JuJu Smith-Schuster and Martavis Bryant, Steelers: A large target share is obviously available with Antonio Brown missing this game, and my expectation is that the majority of that is split among these two. And even though it’s a #RoadBen game, that volume should be enough against a Houston team that, since its Week 7 bye, has allowed the fifth-most receptions to WRs, second-most receiving yards to WRs, the most fantasy points to WRs and is tied for the most receiving scores to opposing WRs. I prefer Smith-Schuster to Bryant, as he’s been more productive all year long and has at least 97 yards in three of the past five. Bryant is more risk/reward, but he averaged more than 11 points in the two weeks Smith-Schuster missed and his chemistry with Ben is improving. Bryant has caught 67 percent of his targets from Roethlisberger the past four weeks, an improvement of 15 percent from earlier in the season. I have Smith-Schuster as a top-15 play this week and Bryant as a high-end flex with upside.
Others receiving votes: He’s been up and down, but after an 11-catch effort in Week 15 (on 16 targets), Sterling Shepard will match up with an Arizona defense that has allowed the third-most receptions to WRs lined up in the slot this season (largely due to avoiding Patrick Peterson). In fact, over their past six games, Arizona has allowed seven double-digit fantasy point games to opposing WRs, including four to primary slot receivers (Doug Baldwin, Bruce Ellington, Cooper Kupp and Jamison Crowder). I have Shepard as a top-20 play. … You were already starting Adam Thielen, but there should be some optimism for Stefon Diggs against a Packers team that, since Week 6, has allowed the highest deep completion percentage and the most deep touchdowns. In fact, Green Bay has given up a deep touchdown pass in eight straight games (tied for the longest streak in the past decade). … For those looking a little deeper, I kinda like Mike Wallace. He has at least 9.8 points in six straight games and you already know I like Flacco in this game. As of this writing, Jeremy Maclin hasn’t practiced yet this week, and the Ravens are going against a Colts team that is among the five worst in deep pass completions, yards and completion percentage, I have Wallace as a top-30 play. He’s available in 57 percent of leagues, by the way. … It looked like Robert Woods didn’t miss a beat last week. Now fully healthy, this is a strong matchup for him against the Titans’ 20th-ranked pass defense over the past four weeks.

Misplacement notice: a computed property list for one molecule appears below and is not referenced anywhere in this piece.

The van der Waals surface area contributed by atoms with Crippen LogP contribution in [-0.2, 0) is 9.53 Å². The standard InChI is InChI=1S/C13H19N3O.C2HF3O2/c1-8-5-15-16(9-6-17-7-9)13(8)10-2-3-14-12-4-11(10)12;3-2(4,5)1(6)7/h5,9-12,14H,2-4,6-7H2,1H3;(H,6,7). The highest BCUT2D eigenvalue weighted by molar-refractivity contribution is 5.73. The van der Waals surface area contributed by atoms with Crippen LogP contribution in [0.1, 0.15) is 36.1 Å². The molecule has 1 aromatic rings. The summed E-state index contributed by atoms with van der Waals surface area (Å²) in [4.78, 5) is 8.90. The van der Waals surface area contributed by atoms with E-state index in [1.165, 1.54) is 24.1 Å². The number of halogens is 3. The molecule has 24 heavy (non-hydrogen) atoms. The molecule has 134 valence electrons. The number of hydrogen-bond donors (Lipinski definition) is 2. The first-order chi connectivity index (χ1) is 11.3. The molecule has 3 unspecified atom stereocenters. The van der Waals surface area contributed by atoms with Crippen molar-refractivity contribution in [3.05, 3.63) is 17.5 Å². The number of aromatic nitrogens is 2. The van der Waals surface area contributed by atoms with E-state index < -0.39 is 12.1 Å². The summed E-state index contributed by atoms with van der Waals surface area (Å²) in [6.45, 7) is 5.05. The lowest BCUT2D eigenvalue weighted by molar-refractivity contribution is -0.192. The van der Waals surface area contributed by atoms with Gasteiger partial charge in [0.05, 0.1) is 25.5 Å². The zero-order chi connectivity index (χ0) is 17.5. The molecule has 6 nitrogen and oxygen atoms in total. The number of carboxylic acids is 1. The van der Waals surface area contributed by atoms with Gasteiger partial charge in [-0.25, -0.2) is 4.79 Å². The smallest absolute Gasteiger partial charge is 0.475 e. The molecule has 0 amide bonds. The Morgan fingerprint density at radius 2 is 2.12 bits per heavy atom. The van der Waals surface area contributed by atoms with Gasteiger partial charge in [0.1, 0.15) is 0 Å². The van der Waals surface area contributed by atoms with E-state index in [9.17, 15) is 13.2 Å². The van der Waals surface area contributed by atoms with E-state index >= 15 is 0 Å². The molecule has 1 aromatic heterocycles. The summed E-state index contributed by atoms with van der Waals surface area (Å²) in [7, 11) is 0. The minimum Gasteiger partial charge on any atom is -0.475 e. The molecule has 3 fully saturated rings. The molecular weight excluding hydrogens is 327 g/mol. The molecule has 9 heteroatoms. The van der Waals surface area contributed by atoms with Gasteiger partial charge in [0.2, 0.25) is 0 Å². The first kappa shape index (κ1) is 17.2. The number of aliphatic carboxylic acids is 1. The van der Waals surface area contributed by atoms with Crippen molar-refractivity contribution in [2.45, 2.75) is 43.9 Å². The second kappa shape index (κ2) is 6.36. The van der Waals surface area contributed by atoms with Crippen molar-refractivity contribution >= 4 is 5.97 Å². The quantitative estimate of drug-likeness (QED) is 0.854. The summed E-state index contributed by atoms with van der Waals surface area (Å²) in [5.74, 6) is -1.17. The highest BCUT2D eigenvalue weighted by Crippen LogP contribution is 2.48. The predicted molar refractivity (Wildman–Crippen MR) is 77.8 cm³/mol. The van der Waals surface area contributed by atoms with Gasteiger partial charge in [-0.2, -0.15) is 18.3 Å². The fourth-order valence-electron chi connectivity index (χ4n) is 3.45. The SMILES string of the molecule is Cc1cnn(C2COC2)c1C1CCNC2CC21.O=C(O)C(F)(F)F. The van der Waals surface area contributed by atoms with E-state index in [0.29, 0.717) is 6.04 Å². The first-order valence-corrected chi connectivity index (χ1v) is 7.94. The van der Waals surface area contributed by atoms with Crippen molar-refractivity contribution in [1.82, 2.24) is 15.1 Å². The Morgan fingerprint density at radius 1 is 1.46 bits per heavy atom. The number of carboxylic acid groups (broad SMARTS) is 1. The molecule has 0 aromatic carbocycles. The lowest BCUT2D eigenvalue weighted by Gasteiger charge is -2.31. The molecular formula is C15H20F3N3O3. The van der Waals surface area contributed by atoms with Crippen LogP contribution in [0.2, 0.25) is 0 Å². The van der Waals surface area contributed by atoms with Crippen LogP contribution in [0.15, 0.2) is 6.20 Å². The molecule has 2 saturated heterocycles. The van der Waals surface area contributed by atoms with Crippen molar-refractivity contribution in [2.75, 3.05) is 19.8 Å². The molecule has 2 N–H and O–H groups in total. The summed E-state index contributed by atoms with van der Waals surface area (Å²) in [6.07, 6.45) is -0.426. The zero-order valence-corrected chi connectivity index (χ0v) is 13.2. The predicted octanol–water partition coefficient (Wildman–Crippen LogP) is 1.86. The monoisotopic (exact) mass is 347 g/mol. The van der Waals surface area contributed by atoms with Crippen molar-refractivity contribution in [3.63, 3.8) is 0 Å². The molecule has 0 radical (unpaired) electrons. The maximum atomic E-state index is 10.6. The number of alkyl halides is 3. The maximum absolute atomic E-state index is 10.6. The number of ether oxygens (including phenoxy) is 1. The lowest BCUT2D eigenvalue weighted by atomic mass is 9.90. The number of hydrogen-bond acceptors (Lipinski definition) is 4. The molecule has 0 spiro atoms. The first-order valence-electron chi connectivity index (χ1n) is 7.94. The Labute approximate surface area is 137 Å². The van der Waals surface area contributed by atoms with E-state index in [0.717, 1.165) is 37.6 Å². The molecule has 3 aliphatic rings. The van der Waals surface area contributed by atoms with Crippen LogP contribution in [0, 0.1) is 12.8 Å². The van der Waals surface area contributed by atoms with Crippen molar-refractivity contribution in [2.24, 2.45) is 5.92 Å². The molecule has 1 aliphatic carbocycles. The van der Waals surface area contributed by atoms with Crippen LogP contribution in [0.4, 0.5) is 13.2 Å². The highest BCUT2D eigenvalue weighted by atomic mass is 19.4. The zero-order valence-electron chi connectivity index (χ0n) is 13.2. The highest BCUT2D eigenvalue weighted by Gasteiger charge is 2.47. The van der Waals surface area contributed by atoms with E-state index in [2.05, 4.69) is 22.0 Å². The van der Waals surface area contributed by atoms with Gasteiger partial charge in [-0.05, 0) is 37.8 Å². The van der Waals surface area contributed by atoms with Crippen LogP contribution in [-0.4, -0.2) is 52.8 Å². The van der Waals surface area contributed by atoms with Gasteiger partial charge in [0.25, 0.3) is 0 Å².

Wide receivers I hate in Week 16
Golden Tate, Lions: For all the struggles the Bengals have had this season, they’ve played the slot really well. They have allowed the second-fewest completions (just 3.4 per game) and the third-lowest completion percentage to slot receivers. In fact, the Bengals have given up just the third-fewest WR points, and it’s hard to have optimism for a big game here. Tate’s been under 6.5 points in three of his past five games. Since coming to Detroit in 2014, Tate has just two touchdowns in outdoor games. I have him just outside my top 20.